Culling of pigs to prevent spread of African swine fever in Wayanad district of Kerala, where it was recently reported, commenced from Sunday after facing some opposition from a farmer who was affected by the government decision.
The sub-collector of Mananthavady, where the disease was reported from two farms, said the farmer in question and others were convinced to cooperate with the culling process by showing them the test reports received from the National Institute of High Security Animal Diseases in Bhopal where the samples were sent.
The sub-collector, who is coordinating the culling operations, further said the affected farmer, who owns 360 pigs, was informed that the measures were being taken as per the national protocol to prevent spread of the disease to other areas or farms and he agreed to cooperate with the process.
She also said the compensation process for the affected farmers would be expedited.
Pigs at two farms in Mananthavady area of Wayanad district tested positive for the disease, with all the animals in one farm dying of African swine fever, the official said.
In the other farm, the culling operations began on Sunday and would be completed within a week's time, she added.
Earlier in the day, the farm owner having 360 pigs told a TV channel that he does not believe animals in his farm were infected as the swine which tested positive did not look sick.
He had said that he wanted the government to wait and watch for a few days and then decide whether to cull the pigs or not.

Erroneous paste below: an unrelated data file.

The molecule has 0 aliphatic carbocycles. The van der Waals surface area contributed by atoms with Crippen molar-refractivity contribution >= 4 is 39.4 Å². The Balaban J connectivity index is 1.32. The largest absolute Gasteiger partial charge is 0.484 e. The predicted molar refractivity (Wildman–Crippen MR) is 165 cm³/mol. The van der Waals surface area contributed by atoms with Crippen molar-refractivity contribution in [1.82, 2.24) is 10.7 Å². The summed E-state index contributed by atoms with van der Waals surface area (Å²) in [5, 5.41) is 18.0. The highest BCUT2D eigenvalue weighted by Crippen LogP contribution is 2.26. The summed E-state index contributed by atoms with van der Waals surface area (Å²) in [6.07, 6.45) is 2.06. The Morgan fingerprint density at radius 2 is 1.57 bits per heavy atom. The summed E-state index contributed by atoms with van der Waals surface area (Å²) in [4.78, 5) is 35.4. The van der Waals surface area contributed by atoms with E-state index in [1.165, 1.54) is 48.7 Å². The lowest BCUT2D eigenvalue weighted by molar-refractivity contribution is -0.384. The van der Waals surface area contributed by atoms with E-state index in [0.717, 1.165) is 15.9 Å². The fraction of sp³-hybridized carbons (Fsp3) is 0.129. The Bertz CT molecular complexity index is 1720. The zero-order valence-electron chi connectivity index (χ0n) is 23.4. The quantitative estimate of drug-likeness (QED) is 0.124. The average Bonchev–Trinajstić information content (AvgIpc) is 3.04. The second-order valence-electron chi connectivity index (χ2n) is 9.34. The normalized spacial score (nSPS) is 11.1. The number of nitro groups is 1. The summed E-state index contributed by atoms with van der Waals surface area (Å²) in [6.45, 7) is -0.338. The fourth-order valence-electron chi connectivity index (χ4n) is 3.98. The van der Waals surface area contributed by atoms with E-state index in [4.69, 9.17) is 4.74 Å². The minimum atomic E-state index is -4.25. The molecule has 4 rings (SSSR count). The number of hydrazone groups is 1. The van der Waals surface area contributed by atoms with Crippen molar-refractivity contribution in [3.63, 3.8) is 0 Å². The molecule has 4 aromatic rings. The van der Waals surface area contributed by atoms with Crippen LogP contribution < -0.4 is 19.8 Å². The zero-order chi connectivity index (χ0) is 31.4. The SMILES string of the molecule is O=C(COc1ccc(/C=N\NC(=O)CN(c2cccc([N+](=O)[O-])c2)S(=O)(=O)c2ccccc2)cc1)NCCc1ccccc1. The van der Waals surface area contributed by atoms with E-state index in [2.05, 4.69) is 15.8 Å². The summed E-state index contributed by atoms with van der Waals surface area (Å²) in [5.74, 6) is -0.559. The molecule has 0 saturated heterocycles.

A representative of a farmers association in the Wayanad district had also told a TV channel that since the pigs that tested positive are still healthy, the authorities should maybe wait and watch for a few more days before going ahead with the culling.
He had also said a representation to that effect has been made to the authorities.
Kerala Minister for Animal Husbandry J Chinchu Rani had on Friday confirmed the infection in the state and directed the pig farms to strictly implement the biosecurity and waste disposal mechanism as part of the swine fever action plan.
The disease was confirmed among pigs of the two farms after the samples were tested at the lab in Bhopal.
Pursuant to the test results, the state government had extended the ban on inter-state sale and transportation of pigs and pork-related products.
Kerala had earlier this month tightened biosecurity measures following an alert from the Centre that African swine fever had been reported in Bihar and a few northeastern states.
According to the Food and Agriculture Organization (FAO), African swine fever is a highly contagious and fatal viral disease of domestic pigs.
It was first detected in Kenya, East Africa, in 1921 as a disease that killed settlers' pigs. Contact with warthogs was proven to be an important factor in transmission of the virus.
(Except for the headline, this story has not been edited by NDTV staff and is published from a syndicated feed.)